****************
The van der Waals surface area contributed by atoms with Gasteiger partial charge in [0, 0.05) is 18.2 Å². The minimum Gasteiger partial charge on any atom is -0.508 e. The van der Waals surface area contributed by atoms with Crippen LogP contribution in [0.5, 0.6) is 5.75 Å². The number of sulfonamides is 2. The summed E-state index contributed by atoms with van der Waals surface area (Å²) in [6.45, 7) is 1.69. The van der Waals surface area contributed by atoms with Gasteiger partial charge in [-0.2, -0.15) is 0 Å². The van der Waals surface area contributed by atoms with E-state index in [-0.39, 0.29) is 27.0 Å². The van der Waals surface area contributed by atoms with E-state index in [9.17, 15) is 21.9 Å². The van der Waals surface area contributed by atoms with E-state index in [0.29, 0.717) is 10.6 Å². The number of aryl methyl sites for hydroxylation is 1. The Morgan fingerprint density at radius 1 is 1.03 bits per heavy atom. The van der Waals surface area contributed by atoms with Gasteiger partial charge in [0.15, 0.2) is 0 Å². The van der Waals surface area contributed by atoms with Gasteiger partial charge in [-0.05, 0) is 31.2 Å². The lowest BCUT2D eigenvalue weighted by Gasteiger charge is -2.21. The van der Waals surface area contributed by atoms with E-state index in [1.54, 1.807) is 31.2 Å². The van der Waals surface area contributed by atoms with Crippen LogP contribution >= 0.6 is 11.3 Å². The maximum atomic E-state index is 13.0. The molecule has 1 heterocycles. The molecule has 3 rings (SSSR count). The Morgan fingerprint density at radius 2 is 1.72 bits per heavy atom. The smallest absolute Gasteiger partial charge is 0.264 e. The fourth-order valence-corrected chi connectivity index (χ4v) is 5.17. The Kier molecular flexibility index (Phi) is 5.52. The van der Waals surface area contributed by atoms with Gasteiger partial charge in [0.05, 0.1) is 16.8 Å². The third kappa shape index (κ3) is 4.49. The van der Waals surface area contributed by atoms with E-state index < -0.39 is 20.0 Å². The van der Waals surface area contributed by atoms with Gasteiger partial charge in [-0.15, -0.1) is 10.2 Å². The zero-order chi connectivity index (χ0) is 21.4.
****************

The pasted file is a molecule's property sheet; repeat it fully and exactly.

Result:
The van der Waals surface area contributed by atoms with Gasteiger partial charge in [0, 0.05) is 18.2 Å². The minimum Gasteiger partial charge on any atom is -0.508 e. The van der Waals surface area contributed by atoms with Crippen LogP contribution in [0.5, 0.6) is 5.75 Å². The number of sulfonamides is 2. The summed E-state index contributed by atoms with van der Waals surface area (Å²) in [6.45, 7) is 1.69. The van der Waals surface area contributed by atoms with Gasteiger partial charge in [-0.2, -0.15) is 0 Å². The van der Waals surface area contributed by atoms with E-state index in [-0.39, 0.29) is 27.0 Å². The van der Waals surface area contributed by atoms with E-state index in [9.17, 15) is 21.9 Å². The van der Waals surface area contributed by atoms with E-state index in [0.29, 0.717) is 10.6 Å². The number of aryl methyl sites for hydroxylation is 1. The Morgan fingerprint density at radius 1 is 1.03 bits per heavy atom. The van der Waals surface area contributed by atoms with Gasteiger partial charge in [0.15, 0.2) is 0 Å². The van der Waals surface area contributed by atoms with Gasteiger partial charge in [-0.05, 0) is 31.2 Å². The lowest BCUT2D eigenvalue weighted by Gasteiger charge is -2.21. The van der Waals surface area contributed by atoms with E-state index in [1.54, 1.807) is 31.2 Å². The van der Waals surface area contributed by atoms with Crippen LogP contribution >= 0.6 is 11.3 Å². The maximum atomic E-state index is 13.0. The molecule has 1 heterocycles. The molecule has 3 rings (SSSR count). The Morgan fingerprint density at radius 2 is 1.72 bits per heavy atom. The smallest absolute Gasteiger partial charge is 0.264 e. The fourth-order valence-corrected chi connectivity index (χ4v) is 5.17. The Kier molecular flexibility index (Phi) is 5.52. The van der Waals surface area contributed by atoms with Gasteiger partial charge in [0.05, 0.1) is 16.8 Å². The third kappa shape index (κ3) is 4.49. The van der Waals surface area contributed by atoms with E-state index < -0.39 is 20.0 Å². The van der Waals surface area contributed by atoms with Gasteiger partial charge in [-0.15, -0.1) is 10.2 Å². The zero-order chi connectivity index (χ0) is 21.4.